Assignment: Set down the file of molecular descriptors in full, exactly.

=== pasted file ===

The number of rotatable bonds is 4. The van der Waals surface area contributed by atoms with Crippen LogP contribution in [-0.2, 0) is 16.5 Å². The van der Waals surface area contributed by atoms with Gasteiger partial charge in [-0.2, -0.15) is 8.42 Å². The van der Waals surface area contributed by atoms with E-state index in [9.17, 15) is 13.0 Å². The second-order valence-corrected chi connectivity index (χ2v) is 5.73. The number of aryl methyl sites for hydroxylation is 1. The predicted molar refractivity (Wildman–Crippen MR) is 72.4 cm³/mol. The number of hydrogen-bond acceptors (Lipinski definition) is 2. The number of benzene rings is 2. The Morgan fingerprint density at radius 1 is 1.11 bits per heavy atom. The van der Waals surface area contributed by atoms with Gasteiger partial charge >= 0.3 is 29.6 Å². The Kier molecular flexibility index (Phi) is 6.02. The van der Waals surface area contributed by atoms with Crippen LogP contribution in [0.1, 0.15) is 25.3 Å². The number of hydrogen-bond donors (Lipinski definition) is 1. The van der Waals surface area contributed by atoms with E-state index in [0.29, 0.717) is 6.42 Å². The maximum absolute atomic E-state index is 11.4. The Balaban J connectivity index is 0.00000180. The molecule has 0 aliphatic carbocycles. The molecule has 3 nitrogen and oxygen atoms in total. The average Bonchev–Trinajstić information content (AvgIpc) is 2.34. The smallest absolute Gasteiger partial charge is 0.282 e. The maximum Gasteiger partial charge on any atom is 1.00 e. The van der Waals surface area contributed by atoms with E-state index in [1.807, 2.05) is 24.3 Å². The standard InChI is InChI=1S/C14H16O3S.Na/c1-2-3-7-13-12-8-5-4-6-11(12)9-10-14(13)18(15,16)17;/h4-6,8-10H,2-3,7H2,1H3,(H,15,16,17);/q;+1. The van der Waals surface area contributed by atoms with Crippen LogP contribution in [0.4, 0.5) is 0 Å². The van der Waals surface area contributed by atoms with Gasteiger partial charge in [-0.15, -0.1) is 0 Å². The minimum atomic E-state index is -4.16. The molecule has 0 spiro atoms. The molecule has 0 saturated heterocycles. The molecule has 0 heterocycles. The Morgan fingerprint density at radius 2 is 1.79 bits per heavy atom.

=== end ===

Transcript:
The number of rotatable bonds is 4. The van der Waals surface area contributed by atoms with Crippen LogP contribution in [-0.2, 0) is 16.5 Å². The van der Waals surface area contributed by atoms with Gasteiger partial charge in [-0.2, -0.15) is 8.42 Å². The van der Waals surface area contributed by atoms with E-state index in [9.17, 15) is 13.0 Å². The second-order valence-corrected chi connectivity index (χ2v) is 5.73. The number of aryl methyl sites for hydroxylation is 1. The predicted molar refractivity (Wildman–Crippen MR) is 72.4 cm³/mol. The number of hydrogen-bond acceptors (Lipinski definition) is 2. The number of benzene rings is 2. The Morgan fingerprint density at radius 1 is 1.11 bits per heavy atom. The van der Waals surface area contributed by atoms with Gasteiger partial charge >= 0.3 is 29.6 Å². The Kier molecular flexibility index (Phi) is 6.02. The van der Waals surface area contributed by atoms with Crippen LogP contribution in [0.1, 0.15) is 25.3 Å². The number of hydrogen-bond donors (Lipinski definition) is 1. The van der Waals surface area contributed by atoms with E-state index in [0.29, 0.717) is 6.42 Å². The maximum absolute atomic E-state index is 11.4. The Balaban J connectivity index is 0.00000180. The molecule has 0 aliphatic carbocycles. The molecule has 3 nitrogen and oxygen atoms in total. The average Bonchev–Trinajstić information content (AvgIpc) is 2.34. The smallest absolute Gasteiger partial charge is 0.282 e. The maximum Gasteiger partial charge on any atom is 1.00 e. The van der Waals surface area contributed by atoms with E-state index in [1.807, 2.05) is 24.3 Å². The standard InChI is InChI=1S/C14H16O3S.Na/c1-2-3-7-13-12-8-5-4-6-11(12)9-10-14(13)18(15,16)17;/h4-6,8-10H,2-3,7H2,1H3,(H,15,16,17);/q;+1. The van der Waals surface area contributed by atoms with Crippen LogP contribution in [0.4, 0.5) is 0 Å². The van der Waals surface area contributed by atoms with Gasteiger partial charge in [-0.15, -0.1) is 0 Å². The minimum atomic E-state index is -4.16. The molecule has 0 spiro atoms. The molecule has 0 saturated heterocycles. The molecule has 0 heterocycles. The Morgan fingerprint density at radius 2 is 1.79 bits per heavy atom.